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Goldsmith: Northwestern lost the battle for Chicago

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Goldsmith: Northwestern lost the battle for Chicago

A.J. Turner is met at the rim. Illinois beat Northwestern in the first round of the Big Ten Tournament on Wednesday,

A.J. Turner is met at the rim. Illinois beat Northwestern in the first round of the Big Ten Tournament on Wednesday,

Katie Pach/Daily Senior Staffer

A.J. Turner is met at the rim. Illinois beat Northwestern in the first round of the Big Ten Tournament on Wednesday,

Katie Pach/Daily Senior Staffer

Katie Pach/Daily Senior Staffer

A.J. Turner is met at the rim. Illinois beat Northwestern in the first round of the Big Ten Tournament on Wednesday,

Charlie Goldsmith, Sports Editor

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Men’s Basketball


Caught up in his own reflection, Illinois guard Ayo Dosunmu stood in front of the television with a marveled look on his face. Before he took the floor Wednesday, the Big Ten Network broadcast showed some of Dosunmu’s most athletic feats from his freshman season. As he watched himself on a screen outside his locker room, Dosunmu’s feet started to tap, and then his legs started to jump, and eventually the showman moved his entire body to the hip-hop rhythm pulsing through the tunnel.

The record will show that the Fighting Illini won the game, center Giorgi Bezhanishvili scored 26 and the orange-clad crowd left for Champaign happy. But Dosunmu, a likely NBA first-round pick, had reason to be more amped up for this one than any game he’d played all year. It was in his hometown. On what he calls his home court. And in the postseason, where Illinois had the opportunity to reshape the narrative of its season.

Oh, and Northwestern was there, too.

There are marketers that call this a rivalry. Technically, it’s one that’s recognized by the Big Ten. After Illinois (12-20, 7-13 Big Ten) won 74-69 over the Wildcats (13-19, 4-16) in overtime, Dosunmu claimed the city for the Fighting Illini.

“We own Chicago,” he said. “We’ve beat (Northwestern) twice in a row.”

It’s hard to argue with him. In front of a heavy Illinois crowd, the Fighting Illini moved on to the second round of the Big Ten Tournament. NU ended its season, officially the worst Big Ten team in the 2018-19 regular season and postseason. Illinois clinched the season series and bragging rights on Wednesday night, but the battles between Illinois and Northwestern run deeper than that.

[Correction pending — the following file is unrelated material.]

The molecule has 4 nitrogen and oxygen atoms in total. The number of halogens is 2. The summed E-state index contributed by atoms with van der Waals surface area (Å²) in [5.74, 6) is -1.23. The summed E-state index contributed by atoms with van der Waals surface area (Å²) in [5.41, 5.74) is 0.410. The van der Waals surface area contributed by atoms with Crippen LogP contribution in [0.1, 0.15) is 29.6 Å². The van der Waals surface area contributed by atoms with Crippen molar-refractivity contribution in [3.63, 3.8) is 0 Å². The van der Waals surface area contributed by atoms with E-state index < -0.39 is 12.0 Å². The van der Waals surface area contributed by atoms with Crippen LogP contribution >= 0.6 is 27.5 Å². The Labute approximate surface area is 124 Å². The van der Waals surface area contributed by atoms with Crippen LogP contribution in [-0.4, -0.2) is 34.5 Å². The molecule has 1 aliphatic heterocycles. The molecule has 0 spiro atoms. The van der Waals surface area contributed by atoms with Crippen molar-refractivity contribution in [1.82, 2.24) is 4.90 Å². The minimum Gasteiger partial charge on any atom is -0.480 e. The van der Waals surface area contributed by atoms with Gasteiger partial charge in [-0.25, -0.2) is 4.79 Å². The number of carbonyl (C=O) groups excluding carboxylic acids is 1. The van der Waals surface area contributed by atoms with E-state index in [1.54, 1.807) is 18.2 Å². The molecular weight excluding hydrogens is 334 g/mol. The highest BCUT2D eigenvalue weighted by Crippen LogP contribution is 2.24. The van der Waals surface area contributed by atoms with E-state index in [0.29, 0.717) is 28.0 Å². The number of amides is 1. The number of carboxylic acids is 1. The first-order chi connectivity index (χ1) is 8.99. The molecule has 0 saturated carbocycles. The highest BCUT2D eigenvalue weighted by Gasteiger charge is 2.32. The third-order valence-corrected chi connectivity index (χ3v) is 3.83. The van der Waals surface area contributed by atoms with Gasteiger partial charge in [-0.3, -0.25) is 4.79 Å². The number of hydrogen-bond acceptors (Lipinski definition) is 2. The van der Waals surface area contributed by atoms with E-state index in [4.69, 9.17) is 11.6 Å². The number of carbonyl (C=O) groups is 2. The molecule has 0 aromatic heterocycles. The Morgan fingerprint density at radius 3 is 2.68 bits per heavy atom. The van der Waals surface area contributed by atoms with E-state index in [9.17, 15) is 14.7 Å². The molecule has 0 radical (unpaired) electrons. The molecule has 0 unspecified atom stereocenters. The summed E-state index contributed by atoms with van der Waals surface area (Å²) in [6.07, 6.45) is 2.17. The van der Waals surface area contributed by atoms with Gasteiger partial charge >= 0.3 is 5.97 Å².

Dosunmu actually gave the Cats a chance on the recruiting cycle, visiting Evanston in June 2017 on the heels of their NCAA Tournament appearance. He said he was set on playing in Chicago: “This is where I was born. I was raised here. So that was huge.”

So in what he said felt like a natural decision for him, he committed to play for Brad Underwood and Illinois, which is a drive that’s two hours longer from his “home court” than the drive from the United Center to Welsh-Ryan Arena. That was the Fighting Illini’s first win over NU in the 2018-19 season.

There’s a world where Dosunmu runs the point for Collins and lands on the first team for the freshman in the conference. But when Dosunmu thought of Chicago, he thought of Illinois. And he’s not alone.

“They call themselves Chicago’s Big Ten Team but we’re Illinois,” said Illinois forward Aaron Jordan, who was raised near Chicago. “When you think of the state of Illinois you think of this school. We’re more prestigious, people come out of here and play professional, we have history.”

After NU won the opening matchup between these teams this season in January, Underwood stressed that despite losing this game, his team had a brighter future than the Cats. Then, the Fighting Illini defeated NU in Champaign in early March. They broke the tie in the season series by moving on to the second round of the Big Ten Tournament.

After Illinois finished the regular season losing 5 of its last 6 regular season games, Underwood said this win can help build momentum going forward for his team. For the Cats, the opposite happened. They lost the game and saw their grasp of the city continue to slip away.

“I don’t like where we’re at right now,” Collins said. “It’s not about the guys, but we’re going to get to work … We’ve done it before, and we’re going to do it again. I promise you that. We’re going to do it again. Hopefully it will be better than it was before.”

It has to be. The high point – the summer of 2017 – was when Collins brought Dosunmu to campus on a recruiting visit, only to lose the prodigal guard to the school in Champaign. That’s where Dosunmu thought he could to get the experience of playing Chicago basketball. Even at the program’s high point, Dosunmu didn’t want to go to NU.

Now the Cats lose their three leading scorers, seniors Vic Law, Dererk Pardon and Ryan Taylor. With Law graduating, junior center Barret Benson will be the only contributor on the team from Illinois.

This summer, Collins will be back out recruiting for the next generation of top Chicago-born prospects, including Max Christie and D.J. Steward. But it’s uncertain if they’ll even consider playing in Evanston, and if being located near Chicago is still a major advantage for the program.

“It’s going to take a lot of work,” Collins said about rebuilding the program. “We’ve got to get better. I’ve got to be better. We’ve all got to get better. We’ve got to get it back to where we know we can get it. It’s something that I’m anxious to do once we can let the dust settle.”

Charlie Goldsmith is a Medill sophomore. He can be contacted at charliegoldsmith2021@u.northwestern.edu. The views expressed in this piece do not necessarily reflect the views of all staff members of The Daily Northwestern.

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